Then we’ve the close-up. I’ve long held Demme and Spike Lee in the same stratospheric regard. Both have spent three decades moving seamlessly between feature, documentary, music video and performance film, marshaling all mediums with equal elan. Both tell white stories and black stories but seem remembered only for one or the other, never both. Both are acclaimed and yet not discussed. And both have a bravura signature shot that is seldom seen anywhere else, as though all others lack the brio to risk it: Lee has his none-more-dope double dolly while Demme’s trademark is a straight-down-the-barrel close-up, usually during shot reverse shot conversation, in which he fearlessly positions his characters centre of frame, looking right at us and speaking right to us. It’s simple, bold, arresting, idiosyncratic, I adore it.



I think Jonathan Demme resides alongside Michael Mann and Oliver Stone in a bold, specific post-Moviebrats firmament. Studio directors, perceived as commercially viable, at once regarded and appreciated and yet in a way still unheralded, still overlooked. Three thrillingly individual American filmmakers raised in the post-war boom of the American ‘50s, who on diverse paths emerged in Hollywood in the late ‘70s, who then in the ‘80s and ‘90s achieved colossal success and audience acceptance with exceptional work and without compromise of opinion or artistry. Yes, the ascent and apogee of the New Hollywood; yes, its subsequent collapse with New York, New York and Heaven’s Gate and One from the Heart; yes, “the Seventies.” But ten years later, surely Born on the 4th of July and JFK, surely The Last of the Mohicans and Heat, surely The Silence of the Lambs and Philadelphia show once again, and in more challenging market circumstances, a mainstream open to, even desirous of, a move towards the artist. Jonathan Demme did as he pleased and his films won every Oscar going.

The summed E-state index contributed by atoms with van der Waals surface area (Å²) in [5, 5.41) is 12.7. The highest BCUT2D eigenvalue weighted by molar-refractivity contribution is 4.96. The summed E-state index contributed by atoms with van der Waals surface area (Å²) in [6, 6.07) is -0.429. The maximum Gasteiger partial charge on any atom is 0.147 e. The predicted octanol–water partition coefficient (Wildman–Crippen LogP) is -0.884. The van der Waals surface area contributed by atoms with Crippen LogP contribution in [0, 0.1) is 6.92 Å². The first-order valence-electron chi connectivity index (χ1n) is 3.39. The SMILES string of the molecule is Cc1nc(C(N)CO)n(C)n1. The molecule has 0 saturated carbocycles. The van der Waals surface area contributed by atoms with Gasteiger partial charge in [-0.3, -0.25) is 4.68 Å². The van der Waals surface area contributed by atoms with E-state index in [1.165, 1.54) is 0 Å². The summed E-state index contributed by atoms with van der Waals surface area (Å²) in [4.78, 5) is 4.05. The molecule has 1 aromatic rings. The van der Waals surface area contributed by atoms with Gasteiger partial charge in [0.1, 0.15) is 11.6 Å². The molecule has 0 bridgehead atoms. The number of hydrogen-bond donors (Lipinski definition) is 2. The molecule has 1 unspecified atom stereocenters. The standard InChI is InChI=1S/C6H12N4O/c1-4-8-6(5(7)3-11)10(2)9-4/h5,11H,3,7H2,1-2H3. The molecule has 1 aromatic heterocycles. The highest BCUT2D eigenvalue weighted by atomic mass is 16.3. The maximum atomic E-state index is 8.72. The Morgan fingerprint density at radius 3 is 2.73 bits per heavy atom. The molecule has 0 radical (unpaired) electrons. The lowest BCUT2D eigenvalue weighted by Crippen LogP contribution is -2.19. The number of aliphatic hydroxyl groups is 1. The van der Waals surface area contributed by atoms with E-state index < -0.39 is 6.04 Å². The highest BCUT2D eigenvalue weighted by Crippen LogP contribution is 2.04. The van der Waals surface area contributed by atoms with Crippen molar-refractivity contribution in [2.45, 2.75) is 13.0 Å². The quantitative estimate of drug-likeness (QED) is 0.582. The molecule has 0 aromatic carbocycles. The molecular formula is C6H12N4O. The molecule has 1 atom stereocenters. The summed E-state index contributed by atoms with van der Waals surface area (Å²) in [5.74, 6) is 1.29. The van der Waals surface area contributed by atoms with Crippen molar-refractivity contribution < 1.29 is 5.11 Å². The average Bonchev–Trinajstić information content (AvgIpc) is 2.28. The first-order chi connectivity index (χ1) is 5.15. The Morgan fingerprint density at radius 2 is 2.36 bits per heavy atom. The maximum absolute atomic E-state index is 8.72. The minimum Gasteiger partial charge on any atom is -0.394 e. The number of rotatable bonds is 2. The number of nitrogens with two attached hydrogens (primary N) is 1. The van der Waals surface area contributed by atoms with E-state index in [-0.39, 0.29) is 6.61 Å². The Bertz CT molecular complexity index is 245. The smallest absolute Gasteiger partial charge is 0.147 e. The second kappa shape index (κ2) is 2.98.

Perhaps I can’t claim to know Jonathan Demme that well. I’ve seen Rachel Getting Married once only, with Lisa Kerrigan, at the London Film Festival, and he and Anne Hathaway and I think Robyn Hitchcock were right there. I haven’t seen any of the Corman pictures or the two that came right after, haven’t caught most of the performance films, only watched Stop Making Sense once ten years ago. I feel lucky I’ve all that still to discover. I feel lucky that I watched Rachel and Ricki and Melvin and Howard and connected so strongly after just one viewing of each. Since the advent of YouTube I’ve returned to “The Perfect Kiss” almost monthly, before that I had to dig out the tape, and did, and made Luke watch it, too. I’ve seen Philadelphia five times, six times. The Silence of the Lambs maybe 15. Married to the Mob has remained one of my all-time favourites since I was 12 years old.


There are directors whose entire filmographies I know front to back. Jonathan Demme made two dozen films but got me with only five features and two music videos, he got me. His works are an absolute blast. His range across disciplines and across genres, his creative originality, his vitality, his enthusiasm, his curiosity, his generosity, his workrate was such that I couldn’t hope to keep up. I’d much prefer it had stayed that way.


Jonathan Demme was. Jonathan Demme is.